What is an “Ad” These Days?

–  Joseph I. Rosenbaum

On Friday, December 8, 2017, I had the privilege of presenting a seminar, hosted by Lawline, entitled “Augmented, Native and Interactive: The New World of Digital & Mobil Advertising.”  This was broadcast live on the Web and recorded for subsequent on demand viewing and was my second presentation at Lawline.  The first “Online & Mobile Digital Interactive Advertising: Video Games, Branded Entertainment, Native Advertising and Beyond” remains available as a web-based, on demand offering at Lawline.

This seminar provided an update on many of the concepts and principles discussed in the first program, including some basic principles of advertising law that applies in both the traditional and digital/mobile environment and provided updated information on game advertising – both advertising the game and in-game advertising – as well native advertising and guidance from the Federal Trade Commission.  This recent session also delved into a number of digital and mobile advertising issues that were not part of the first presentation, such as celebrity endorsements, bloggers, experts & consumer testimonials in social media, augmented reality and advertising in virtual worlds, programmatic buying and the current tensions in the industry concerning transparency and relationships between advertisers and integrated agencies.  You can view the slide images of my presentation “The New World of Digital & Mobil Advertising” and, of course, you can view the recorded session which is available exclusively through Lawline.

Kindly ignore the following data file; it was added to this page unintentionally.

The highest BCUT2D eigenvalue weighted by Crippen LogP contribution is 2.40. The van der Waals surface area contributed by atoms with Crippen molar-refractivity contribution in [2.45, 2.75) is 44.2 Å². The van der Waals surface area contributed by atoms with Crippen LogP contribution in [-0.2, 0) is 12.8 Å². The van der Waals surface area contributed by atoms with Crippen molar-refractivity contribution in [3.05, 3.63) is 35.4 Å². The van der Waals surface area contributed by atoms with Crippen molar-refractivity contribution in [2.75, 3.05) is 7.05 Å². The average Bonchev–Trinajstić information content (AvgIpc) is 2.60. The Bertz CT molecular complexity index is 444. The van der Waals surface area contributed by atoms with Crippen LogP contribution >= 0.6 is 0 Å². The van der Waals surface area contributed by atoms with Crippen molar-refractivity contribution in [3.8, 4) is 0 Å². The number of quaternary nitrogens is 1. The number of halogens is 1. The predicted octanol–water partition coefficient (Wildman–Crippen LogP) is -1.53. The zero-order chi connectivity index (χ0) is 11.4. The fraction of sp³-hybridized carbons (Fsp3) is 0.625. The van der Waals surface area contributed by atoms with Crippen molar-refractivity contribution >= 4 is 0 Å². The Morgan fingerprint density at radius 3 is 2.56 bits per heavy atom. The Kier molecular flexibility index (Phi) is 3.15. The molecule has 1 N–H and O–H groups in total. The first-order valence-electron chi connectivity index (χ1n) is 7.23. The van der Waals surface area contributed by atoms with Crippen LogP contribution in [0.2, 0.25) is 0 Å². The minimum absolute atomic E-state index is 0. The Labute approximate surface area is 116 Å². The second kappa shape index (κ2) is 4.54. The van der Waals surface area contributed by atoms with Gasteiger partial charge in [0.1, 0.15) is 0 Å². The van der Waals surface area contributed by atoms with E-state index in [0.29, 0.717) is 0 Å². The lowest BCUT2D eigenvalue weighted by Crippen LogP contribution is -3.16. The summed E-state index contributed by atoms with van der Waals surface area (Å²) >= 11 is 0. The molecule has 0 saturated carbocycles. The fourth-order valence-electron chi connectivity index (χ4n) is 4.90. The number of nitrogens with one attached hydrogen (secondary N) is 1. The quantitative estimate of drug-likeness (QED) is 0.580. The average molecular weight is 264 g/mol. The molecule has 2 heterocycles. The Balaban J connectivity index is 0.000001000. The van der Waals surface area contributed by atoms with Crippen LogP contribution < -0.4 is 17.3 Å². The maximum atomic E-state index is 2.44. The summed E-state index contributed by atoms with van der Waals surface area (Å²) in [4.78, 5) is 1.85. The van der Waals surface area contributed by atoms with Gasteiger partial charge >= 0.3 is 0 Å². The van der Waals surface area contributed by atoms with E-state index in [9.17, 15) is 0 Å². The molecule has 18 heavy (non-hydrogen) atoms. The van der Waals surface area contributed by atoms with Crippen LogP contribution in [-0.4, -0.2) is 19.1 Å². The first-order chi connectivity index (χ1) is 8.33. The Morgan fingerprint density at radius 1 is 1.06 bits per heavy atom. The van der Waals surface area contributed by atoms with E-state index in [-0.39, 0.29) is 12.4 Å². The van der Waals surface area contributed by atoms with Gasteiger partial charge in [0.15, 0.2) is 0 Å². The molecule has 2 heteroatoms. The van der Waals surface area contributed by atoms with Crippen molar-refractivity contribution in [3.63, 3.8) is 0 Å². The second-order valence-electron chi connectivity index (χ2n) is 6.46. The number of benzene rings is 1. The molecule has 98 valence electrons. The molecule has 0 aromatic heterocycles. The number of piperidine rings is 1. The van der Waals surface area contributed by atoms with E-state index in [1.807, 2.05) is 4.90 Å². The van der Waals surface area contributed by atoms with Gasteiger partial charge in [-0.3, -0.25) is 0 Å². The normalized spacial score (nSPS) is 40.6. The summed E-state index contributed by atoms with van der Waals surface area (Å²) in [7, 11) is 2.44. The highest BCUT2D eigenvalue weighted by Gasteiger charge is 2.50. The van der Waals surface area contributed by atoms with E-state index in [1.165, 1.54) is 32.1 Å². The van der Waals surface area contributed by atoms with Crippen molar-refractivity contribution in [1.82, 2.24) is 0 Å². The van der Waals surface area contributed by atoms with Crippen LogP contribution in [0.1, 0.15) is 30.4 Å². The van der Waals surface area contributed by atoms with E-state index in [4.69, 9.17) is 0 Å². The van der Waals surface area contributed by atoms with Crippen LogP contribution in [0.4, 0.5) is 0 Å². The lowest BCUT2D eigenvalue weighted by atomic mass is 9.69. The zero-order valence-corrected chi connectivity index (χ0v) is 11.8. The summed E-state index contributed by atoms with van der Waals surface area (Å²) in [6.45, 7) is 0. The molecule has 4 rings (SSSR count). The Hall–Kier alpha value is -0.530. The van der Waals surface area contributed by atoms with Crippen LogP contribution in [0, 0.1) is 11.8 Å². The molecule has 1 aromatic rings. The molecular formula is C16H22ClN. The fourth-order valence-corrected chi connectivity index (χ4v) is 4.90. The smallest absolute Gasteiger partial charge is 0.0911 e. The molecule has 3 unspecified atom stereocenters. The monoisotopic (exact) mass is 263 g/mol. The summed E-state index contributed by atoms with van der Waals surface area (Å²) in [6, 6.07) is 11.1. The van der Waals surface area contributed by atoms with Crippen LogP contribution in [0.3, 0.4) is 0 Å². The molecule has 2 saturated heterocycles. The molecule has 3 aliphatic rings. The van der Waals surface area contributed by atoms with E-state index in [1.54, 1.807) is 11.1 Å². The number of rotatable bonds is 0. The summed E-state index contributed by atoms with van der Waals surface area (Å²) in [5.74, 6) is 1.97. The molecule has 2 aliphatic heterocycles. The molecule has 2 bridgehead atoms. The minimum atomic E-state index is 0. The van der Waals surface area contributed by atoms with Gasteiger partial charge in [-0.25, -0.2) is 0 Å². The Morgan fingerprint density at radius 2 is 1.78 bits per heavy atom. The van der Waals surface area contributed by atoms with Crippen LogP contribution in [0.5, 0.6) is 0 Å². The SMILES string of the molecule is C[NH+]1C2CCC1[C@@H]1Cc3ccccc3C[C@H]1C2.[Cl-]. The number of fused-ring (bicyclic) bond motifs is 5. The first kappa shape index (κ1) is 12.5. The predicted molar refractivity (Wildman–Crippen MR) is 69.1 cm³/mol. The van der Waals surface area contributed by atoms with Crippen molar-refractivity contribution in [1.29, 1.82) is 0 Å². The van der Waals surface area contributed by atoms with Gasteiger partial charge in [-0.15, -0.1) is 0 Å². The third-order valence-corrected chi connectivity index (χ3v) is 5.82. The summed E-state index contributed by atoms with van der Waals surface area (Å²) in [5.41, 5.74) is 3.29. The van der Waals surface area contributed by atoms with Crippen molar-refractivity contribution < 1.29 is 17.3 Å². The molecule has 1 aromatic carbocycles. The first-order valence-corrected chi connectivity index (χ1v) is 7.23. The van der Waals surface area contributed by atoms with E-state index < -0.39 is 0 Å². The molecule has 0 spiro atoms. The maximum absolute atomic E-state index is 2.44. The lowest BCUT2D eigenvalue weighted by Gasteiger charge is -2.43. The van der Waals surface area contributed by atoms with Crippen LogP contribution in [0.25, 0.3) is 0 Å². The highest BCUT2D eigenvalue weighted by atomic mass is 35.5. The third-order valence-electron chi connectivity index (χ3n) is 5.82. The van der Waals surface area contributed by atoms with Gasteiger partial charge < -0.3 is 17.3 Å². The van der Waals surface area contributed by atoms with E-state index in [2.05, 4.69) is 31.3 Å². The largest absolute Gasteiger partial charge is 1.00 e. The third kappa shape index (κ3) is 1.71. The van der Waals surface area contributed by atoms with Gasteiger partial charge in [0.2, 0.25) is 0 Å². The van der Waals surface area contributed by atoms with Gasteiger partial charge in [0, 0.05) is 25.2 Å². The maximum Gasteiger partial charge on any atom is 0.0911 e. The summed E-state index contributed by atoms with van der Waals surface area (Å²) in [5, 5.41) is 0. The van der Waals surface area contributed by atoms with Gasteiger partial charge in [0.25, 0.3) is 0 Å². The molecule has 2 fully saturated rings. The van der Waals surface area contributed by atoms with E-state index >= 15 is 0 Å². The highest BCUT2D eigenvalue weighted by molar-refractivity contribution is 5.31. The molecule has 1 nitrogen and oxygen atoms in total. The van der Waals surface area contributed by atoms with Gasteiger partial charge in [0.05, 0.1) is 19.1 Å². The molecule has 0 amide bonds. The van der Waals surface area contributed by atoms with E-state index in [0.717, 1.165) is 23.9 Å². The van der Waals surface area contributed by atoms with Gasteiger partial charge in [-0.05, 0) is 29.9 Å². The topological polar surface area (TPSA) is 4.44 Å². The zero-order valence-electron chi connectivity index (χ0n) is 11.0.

As always, if you need assistance or require any additional information, feel free to contact me, Joe Rosenbaum, at Rimon, P.C.

All Good Things Must . . . .

–          Dror Futter

So far this year, offerings of blockchain based tokens have raised over $3 billion and for a long time regulators seemed to be ignoring these Initial Coin Offerings (ICOs).  Indeed, some commentators asserted they were outside the scope of government regulation.

This past summer, the Securities and Exchange Commission (SEC) began to take aim.  While the SEC has not yet provided detailed guidance as to which tokens would be categorized as securities and which considered “utility tokens” (outside the SEC’s jurisdiction), the SEC has indicated such tokens can be securities, basing its determinations on a ‘facts and circumstances’ analysis.  Having said that, SEC Chairman Jay Clayton reportedly deviated from prepared remarks earlier this month and said: “I have yet to see an ICO that doesn’t have a sufficient number of hallmarks of a security.